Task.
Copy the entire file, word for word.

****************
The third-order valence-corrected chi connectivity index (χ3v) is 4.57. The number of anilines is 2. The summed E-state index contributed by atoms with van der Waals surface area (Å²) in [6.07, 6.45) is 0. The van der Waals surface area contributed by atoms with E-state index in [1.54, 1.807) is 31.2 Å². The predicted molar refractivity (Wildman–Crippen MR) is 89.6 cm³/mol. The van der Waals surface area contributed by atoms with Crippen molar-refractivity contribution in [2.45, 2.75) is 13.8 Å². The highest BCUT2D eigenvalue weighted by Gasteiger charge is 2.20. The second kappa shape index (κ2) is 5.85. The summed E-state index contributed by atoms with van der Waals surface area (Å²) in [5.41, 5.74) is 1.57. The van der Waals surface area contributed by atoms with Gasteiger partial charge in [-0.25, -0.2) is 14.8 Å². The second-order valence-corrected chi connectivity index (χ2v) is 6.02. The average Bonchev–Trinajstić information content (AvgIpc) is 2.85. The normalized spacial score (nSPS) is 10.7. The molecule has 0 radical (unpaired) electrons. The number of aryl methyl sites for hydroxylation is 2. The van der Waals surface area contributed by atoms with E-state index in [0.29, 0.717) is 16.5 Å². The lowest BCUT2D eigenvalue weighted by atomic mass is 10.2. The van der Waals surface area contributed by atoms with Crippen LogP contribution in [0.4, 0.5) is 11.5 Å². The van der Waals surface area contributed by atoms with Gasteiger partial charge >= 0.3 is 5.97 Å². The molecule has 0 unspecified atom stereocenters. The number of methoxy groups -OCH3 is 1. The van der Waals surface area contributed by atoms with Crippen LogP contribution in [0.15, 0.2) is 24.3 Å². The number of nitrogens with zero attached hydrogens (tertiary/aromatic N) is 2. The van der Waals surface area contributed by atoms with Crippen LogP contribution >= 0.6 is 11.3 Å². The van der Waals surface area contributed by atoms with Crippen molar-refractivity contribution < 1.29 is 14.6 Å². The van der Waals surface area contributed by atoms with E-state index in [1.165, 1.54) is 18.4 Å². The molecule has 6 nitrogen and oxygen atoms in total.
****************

The third-order valence-corrected chi connectivity index (χ3v) is 4.57. The number of anilines is 2. The summed E-state index contributed by atoms with van der Waals surface area (Å²) in [6.07, 6.45) is 0. The van der Waals surface area contributed by atoms with E-state index in [1.54, 1.807) is 31.2 Å². The predicted molar refractivity (Wildman–Crippen MR) is 89.6 cm³/mol. The van der Waals surface area contributed by atoms with Crippen molar-refractivity contribution in [2.45, 2.75) is 13.8 Å². The highest BCUT2D eigenvalue weighted by Gasteiger charge is 2.20. The second kappa shape index (κ2) is 5.85. The summed E-state index contributed by atoms with van der Waals surface area (Å²) in [5.41, 5.74) is 1.57. The van der Waals surface area contributed by atoms with Gasteiger partial charge in [-0.25, -0.2) is 14.8 Å². The second-order valence-corrected chi connectivity index (χ2v) is 6.02. The average Bonchev–Trinajstić information content (AvgIpc) is 2.85. The normalized spacial score (nSPS) is 10.7. The molecule has 0 radical (unpaired) electrons. The number of aryl methyl sites for hydroxylation is 2. The van der Waals surface area contributed by atoms with E-state index in [0.29, 0.717) is 16.5 Å². The lowest BCUT2D eigenvalue weighted by atomic mass is 10.2. The van der Waals surface area contributed by atoms with Crippen LogP contribution in [0.4, 0.5) is 11.5 Å². The van der Waals surface area contributed by atoms with Gasteiger partial charge >= 0.3 is 5.97 Å². The molecule has 0 unspecified atom stereocenters. The number of methoxy groups -OCH3 is 1. The van der Waals surface area contributed by atoms with Crippen LogP contribution in [0.15, 0.2) is 24.3 Å². The number of nitrogens with zero attached hydrogens (tertiary/aromatic N) is 2. The van der Waals surface area contributed by atoms with Crippen LogP contribution >= 0.6 is 11.3 Å². The van der Waals surface area contributed by atoms with Crippen molar-refractivity contribution < 1.29 is 14.6 Å². The van der Waals surface area contributed by atoms with E-state index in [1.165, 1.54) is 18.4 Å². The molecule has 6 nitrogen and oxygen atoms in total.